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Monday, December 22, 2008

Glashammer, an alternative framework on Google AppEngine

In his blog, on Friday, August 29, 2008, Johnathan talked about Google AppEngine, and said

the "you can use any web framework you like, as long as it's django" attitude

That may have been true then, it probably isn't true now. Glashammer have been working for the last few weeks on getting the Glashammer framework of Werkzeug and Jinja2 running and easy on Appengine.

Firstly this wasn't hard. Glashammer is very free about what kind of data storage you use, so using Appengine's DataStore was straightforward. Some utility functions for running easily, add a few decorators for controlling what happens for authentication form redirection to limit views for certain users and we are pretty much done.

They have additionally tried to make it easier to install with a little script to get us started. So (since it seems a good start):

gh-admin quickstart_gae

This will generate a starter AppEngine + Glashammer application that is ready to go. It will also fetch all the dependencies for you and build them in the right places in your application for uploading to AppEngine. Now you can deal with that bit yourself with:

gh-admin quickstart_gae nodeps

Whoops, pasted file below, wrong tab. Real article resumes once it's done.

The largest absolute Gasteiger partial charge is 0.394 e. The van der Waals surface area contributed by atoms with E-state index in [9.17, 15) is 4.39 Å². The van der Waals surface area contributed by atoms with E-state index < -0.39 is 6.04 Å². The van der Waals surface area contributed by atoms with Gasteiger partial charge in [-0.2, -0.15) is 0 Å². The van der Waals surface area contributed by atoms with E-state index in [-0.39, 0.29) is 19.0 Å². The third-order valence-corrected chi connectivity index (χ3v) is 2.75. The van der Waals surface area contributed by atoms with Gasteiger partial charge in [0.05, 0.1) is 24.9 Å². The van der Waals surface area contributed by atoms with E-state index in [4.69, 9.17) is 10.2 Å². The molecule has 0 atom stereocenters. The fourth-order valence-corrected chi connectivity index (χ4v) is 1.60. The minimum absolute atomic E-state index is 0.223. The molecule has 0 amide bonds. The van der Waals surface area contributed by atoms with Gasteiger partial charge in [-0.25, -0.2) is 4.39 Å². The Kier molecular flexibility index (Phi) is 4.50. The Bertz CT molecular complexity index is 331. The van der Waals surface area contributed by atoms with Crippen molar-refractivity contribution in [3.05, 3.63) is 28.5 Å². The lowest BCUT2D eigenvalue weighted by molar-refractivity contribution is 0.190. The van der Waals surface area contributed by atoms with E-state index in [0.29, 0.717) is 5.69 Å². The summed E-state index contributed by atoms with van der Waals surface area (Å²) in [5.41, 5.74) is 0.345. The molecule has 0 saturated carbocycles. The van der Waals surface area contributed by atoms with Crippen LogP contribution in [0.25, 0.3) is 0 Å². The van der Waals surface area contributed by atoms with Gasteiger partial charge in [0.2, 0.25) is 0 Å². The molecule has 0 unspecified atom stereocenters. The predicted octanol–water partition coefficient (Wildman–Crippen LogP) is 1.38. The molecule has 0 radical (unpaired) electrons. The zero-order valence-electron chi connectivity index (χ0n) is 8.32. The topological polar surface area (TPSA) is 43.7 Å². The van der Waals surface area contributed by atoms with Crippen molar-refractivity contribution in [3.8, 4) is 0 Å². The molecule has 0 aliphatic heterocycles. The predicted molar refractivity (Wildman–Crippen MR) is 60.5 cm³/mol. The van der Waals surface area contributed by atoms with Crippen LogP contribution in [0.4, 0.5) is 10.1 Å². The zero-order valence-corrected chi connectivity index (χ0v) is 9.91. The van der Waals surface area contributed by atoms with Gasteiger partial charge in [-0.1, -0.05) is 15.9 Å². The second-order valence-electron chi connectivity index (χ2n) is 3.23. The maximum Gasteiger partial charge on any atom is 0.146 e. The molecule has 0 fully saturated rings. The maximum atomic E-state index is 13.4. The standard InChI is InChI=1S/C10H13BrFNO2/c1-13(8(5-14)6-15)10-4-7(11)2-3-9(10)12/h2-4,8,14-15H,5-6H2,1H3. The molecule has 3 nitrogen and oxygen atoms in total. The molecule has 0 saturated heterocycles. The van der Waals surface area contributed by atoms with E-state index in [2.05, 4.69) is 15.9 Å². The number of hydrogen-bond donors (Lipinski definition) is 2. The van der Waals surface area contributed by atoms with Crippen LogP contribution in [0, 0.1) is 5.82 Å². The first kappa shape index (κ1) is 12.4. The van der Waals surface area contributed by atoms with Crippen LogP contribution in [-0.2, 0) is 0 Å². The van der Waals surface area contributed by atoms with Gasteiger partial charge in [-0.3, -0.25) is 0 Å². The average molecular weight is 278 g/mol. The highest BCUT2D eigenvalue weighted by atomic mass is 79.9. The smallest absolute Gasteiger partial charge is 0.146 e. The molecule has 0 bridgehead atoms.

You will be asked the name of the project directory, and this directory will be created. Within this directory, Glashammer will create components necessary for the application to be both a Glashammer application, and an AppEngine application.

These include an app.yaml with the necessary rules for static files, in the shared directory (handled by AppEngine) and the remaining paths to the WSGI Application built in and the templates directory (handled by Glashammer).

At this point, I should probably just refer you to the respective documentations of Glashammer and AppEngine, but I can't resist a little teaser.

Let's have a look at the generated module:

from glashammer import make_app
from glashammer.bundles import gae


# Main application setup
def setup(app):
    # add the gae init function

    # setup templates

def main():

if __name__ == '__main__':

That application doesn't actually do anything, because there are no rules for views, but we could add one:

from glashammer import Response

def do_home(request):
    return Response('Hello World')

and then add it in our application setup function:

def setup(app):
    app.add_url('/', 'main/index', do_home)

And we have a simple Hello World application.

You can use different components from Glashammer and Appengine, and sometimes you can even choose which bits you want from each. For example, I like using Glashammer's Sessions and Memcached interface, but AppEngine's Django forms.

The real advantages are in having Jinja2 along with hooks to add template filters and globals is ready to go, and Werkzeug with its lovely API. For me, this feels much nicer than the provided API in AppEngine.

There are no monkey-patches or other trickery and all dependencies run out of the box. And since it was released today, roll on over and grab it at